Van door motor

My team may be using the van door motor this year. I was wondering if anyone has any pictures or knows how to hook this motor up to a shaft or something usefull.

The shaft on the van door motor looks like it is hardened, but is is not. It is pretty easy to mill a keyway slot or double-d on it and cut it to the length you need. As an alternative, if you have limited machining capabilities, try using a “trans-torque coupler”. In this case you need to find the appropriate size for its shaft diameter.

We used the Van Door moter last year. We attached a large sprocket to the shaft that is on the output side. A word of causion: the moter may be strong and may have a worm gear, but it also has a break that prevents both the gears from breaking and from it exceding about 30 ft-lbs of torque. We had the moter directly contolling our arm last year with about an 8:1 gear ration in the sprockets but it was too much for the van door and it couldn’t lift the arm very much and was very hard to control :mad: . For lighter uses, like pulling and the like, the van door is very good, but don’t try to control a large arm with it like we did. :frowning:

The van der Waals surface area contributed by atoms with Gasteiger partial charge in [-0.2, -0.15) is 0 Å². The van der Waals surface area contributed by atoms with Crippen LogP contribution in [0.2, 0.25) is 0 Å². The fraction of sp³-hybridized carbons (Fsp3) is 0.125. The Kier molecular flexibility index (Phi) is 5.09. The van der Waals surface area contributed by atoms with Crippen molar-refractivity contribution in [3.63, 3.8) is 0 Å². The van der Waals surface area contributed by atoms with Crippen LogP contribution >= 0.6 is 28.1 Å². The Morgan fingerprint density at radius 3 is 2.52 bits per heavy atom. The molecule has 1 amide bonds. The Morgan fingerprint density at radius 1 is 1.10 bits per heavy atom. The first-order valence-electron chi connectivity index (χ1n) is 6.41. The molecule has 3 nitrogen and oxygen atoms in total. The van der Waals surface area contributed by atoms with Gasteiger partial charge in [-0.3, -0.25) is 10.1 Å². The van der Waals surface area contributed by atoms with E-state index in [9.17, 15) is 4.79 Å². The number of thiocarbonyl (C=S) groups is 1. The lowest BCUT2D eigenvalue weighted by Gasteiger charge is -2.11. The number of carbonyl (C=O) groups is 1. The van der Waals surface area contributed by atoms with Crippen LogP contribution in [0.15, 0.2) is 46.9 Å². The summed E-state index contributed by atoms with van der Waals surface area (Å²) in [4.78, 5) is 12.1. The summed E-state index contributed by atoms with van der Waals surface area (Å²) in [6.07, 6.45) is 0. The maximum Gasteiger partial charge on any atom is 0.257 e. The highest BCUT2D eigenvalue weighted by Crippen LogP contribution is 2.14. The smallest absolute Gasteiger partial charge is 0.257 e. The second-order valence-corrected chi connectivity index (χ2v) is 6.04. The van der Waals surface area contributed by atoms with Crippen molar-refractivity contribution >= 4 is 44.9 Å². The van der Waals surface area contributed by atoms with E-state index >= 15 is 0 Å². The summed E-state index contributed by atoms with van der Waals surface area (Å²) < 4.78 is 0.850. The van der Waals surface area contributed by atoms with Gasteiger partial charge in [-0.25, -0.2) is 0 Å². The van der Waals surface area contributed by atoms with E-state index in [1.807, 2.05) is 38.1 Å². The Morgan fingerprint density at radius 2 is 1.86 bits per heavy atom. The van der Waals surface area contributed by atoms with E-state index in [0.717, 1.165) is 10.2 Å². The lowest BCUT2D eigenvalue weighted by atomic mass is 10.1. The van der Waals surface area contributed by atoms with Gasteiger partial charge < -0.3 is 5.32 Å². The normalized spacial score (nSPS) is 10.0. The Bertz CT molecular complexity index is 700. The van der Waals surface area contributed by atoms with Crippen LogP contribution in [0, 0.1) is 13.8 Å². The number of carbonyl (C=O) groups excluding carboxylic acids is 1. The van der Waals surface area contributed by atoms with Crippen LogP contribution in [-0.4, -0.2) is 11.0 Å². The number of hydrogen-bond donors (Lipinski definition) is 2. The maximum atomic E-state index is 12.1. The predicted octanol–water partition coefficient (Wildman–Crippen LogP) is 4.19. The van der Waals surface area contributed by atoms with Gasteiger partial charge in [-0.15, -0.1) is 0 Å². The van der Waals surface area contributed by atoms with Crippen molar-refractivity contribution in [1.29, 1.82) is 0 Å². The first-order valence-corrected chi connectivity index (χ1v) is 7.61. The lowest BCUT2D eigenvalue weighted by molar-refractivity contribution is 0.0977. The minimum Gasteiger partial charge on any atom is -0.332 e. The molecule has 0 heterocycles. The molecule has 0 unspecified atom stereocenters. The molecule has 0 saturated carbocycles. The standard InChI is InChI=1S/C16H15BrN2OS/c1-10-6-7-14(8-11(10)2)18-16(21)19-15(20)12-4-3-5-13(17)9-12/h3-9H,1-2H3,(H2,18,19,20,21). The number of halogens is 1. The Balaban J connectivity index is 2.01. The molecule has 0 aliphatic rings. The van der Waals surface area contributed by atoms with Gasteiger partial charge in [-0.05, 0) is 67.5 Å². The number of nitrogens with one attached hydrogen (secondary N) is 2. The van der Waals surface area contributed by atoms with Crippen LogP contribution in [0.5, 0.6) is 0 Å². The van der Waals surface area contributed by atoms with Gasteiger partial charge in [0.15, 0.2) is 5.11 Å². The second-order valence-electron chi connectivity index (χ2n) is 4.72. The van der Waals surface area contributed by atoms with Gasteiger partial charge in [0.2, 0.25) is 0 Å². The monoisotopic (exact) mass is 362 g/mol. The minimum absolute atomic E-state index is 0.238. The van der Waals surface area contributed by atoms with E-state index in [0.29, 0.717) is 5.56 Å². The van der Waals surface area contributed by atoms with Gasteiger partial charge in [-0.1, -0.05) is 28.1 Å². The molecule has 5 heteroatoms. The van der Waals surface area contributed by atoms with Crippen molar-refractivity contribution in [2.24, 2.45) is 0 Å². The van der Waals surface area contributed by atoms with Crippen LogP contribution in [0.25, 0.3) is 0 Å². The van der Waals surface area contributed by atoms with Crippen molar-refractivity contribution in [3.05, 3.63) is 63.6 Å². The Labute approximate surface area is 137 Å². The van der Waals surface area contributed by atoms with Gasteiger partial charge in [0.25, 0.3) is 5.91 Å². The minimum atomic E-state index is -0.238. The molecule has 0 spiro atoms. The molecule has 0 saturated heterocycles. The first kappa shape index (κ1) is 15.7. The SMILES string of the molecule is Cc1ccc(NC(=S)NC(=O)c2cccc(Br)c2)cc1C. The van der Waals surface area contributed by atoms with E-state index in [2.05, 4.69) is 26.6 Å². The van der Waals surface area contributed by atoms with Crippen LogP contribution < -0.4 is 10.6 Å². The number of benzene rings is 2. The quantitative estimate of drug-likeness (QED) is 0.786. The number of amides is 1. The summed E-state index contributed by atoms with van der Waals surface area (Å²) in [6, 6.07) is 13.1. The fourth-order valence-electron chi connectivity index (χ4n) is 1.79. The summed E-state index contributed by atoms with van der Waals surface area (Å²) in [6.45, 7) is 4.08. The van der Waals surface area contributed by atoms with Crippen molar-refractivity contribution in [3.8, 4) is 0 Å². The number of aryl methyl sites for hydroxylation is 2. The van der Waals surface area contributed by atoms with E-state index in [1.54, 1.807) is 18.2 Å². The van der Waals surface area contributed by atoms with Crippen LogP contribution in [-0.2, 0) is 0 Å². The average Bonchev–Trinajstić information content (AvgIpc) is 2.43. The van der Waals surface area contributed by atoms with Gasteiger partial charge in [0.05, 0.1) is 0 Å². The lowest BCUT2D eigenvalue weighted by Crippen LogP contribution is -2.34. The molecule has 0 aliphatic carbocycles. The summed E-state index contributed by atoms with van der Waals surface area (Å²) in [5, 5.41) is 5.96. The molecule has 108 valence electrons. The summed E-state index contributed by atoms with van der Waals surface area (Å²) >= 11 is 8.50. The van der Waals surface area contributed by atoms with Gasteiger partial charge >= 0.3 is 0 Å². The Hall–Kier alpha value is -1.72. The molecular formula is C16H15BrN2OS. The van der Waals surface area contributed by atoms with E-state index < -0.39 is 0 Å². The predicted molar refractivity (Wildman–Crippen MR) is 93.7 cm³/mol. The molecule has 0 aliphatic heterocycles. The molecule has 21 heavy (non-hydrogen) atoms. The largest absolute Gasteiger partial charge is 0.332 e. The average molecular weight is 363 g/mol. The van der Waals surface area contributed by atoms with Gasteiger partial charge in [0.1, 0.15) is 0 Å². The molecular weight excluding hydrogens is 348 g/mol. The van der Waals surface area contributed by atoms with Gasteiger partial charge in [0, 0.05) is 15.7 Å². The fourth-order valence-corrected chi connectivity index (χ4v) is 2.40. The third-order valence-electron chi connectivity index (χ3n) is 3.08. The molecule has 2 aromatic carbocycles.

Cybersonics used the van door motor to drive our telescoping tower last year. We had it driving a linear chain attached to one section. There is a little info on it in our 2004 Inventor submission . There are a couple of animations at the bottom of this page which show how we used it, though not in detail. There’s also a video of it working.

We put a 20T sprocket on the motor shaft, driving a 38T intermediate, connected by a shaft to a 24T which drove the linear chain. The linear chain & sprocket worked just like a rack and pinion, except we wrapped the chain half-way around the sprocket.

In this configuration we could lift the robot at about 1 ft/sec, and were able to llift ourselves with two other robots part-way on us. The tower drive was one of the most reliable parts of that robot. In testing it lifted over 200 lbs. Which, btw, is way beyond what the FIRST torque specs say it should be able to do - by a factor of three!

The van door motor is a great motor but it has some limitations.

#1 it is thermal protected which means if you stall if (or run it near stall) for too long, it will give up. This makes it hard to burn up but a pain if you really need to lift and the circuit protection will not let you.

#2 It really does not like running into a brick wall. If you are running it at full speed and your arm hits its end of travel stop, it will let you get away with it a few times (under 6) but not much more than that. After that, the teeth will have a noticeable bend to them (if you pull the cover to check them out) and you can actually see the motor slow down as that section of teeth mate with the worm gear (this is very obvious at low voltages).

Other than that, it is a pretty good motor that can give you many matches of useful, reliable service.

Joe J.